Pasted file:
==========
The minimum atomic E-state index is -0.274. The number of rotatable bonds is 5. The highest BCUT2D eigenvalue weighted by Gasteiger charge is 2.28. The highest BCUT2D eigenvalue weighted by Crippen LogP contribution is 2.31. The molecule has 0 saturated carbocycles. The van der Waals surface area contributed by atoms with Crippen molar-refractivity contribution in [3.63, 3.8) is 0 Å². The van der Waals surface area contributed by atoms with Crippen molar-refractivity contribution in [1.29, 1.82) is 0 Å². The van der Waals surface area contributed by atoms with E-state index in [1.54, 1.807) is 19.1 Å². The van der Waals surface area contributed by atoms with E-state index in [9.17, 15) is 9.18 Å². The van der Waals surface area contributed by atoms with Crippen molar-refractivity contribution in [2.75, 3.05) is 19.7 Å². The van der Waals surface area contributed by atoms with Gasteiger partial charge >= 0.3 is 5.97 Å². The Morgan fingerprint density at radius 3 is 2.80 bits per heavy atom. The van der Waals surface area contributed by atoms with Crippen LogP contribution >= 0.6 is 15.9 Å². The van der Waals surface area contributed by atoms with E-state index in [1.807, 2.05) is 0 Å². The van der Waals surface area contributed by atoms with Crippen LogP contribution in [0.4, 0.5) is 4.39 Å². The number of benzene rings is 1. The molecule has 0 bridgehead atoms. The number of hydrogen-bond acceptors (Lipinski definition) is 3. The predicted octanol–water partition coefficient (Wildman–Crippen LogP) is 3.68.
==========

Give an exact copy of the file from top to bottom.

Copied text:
The minimum atomic E-state index is -0.274. The number of rotatable bonds is 5. The highest BCUT2D eigenvalue weighted by Gasteiger charge is 2.28. The highest BCUT2D eigenvalue weighted by Crippen LogP contribution is 2.31. The molecule has 0 saturated carbocycles. The van der Waals surface area contributed by atoms with Crippen molar-refractivity contribution in [3.63, 3.8) is 0 Å². The van der Waals surface area contributed by atoms with Crippen molar-refractivity contribution in [1.29, 1.82) is 0 Å². The van der Waals surface area contributed by atoms with E-state index in [1.54, 1.807) is 19.1 Å². The van der Waals surface area contributed by atoms with E-state index in [9.17, 15) is 9.18 Å². The van der Waals surface area contributed by atoms with Crippen molar-refractivity contribution in [2.75, 3.05) is 19.7 Å². The van der Waals surface area contributed by atoms with Gasteiger partial charge >= 0.3 is 5.97 Å². The Morgan fingerprint density at radius 3 is 2.80 bits per heavy atom. The van der Waals surface area contributed by atoms with Crippen LogP contribution >= 0.6 is 15.9 Å². The van der Waals surface area contributed by atoms with E-state index in [1.807, 2.05) is 0 Å². The van der Waals surface area contributed by atoms with Crippen LogP contribution in [0.4, 0.5) is 4.39 Å². The number of benzene rings is 1. The molecule has 0 bridgehead atoms. The number of hydrogen-bond acceptors (Lipinski definition) is 3. The predicted octanol–water partition coefficient (Wildman–Crippen LogP) is 3.68.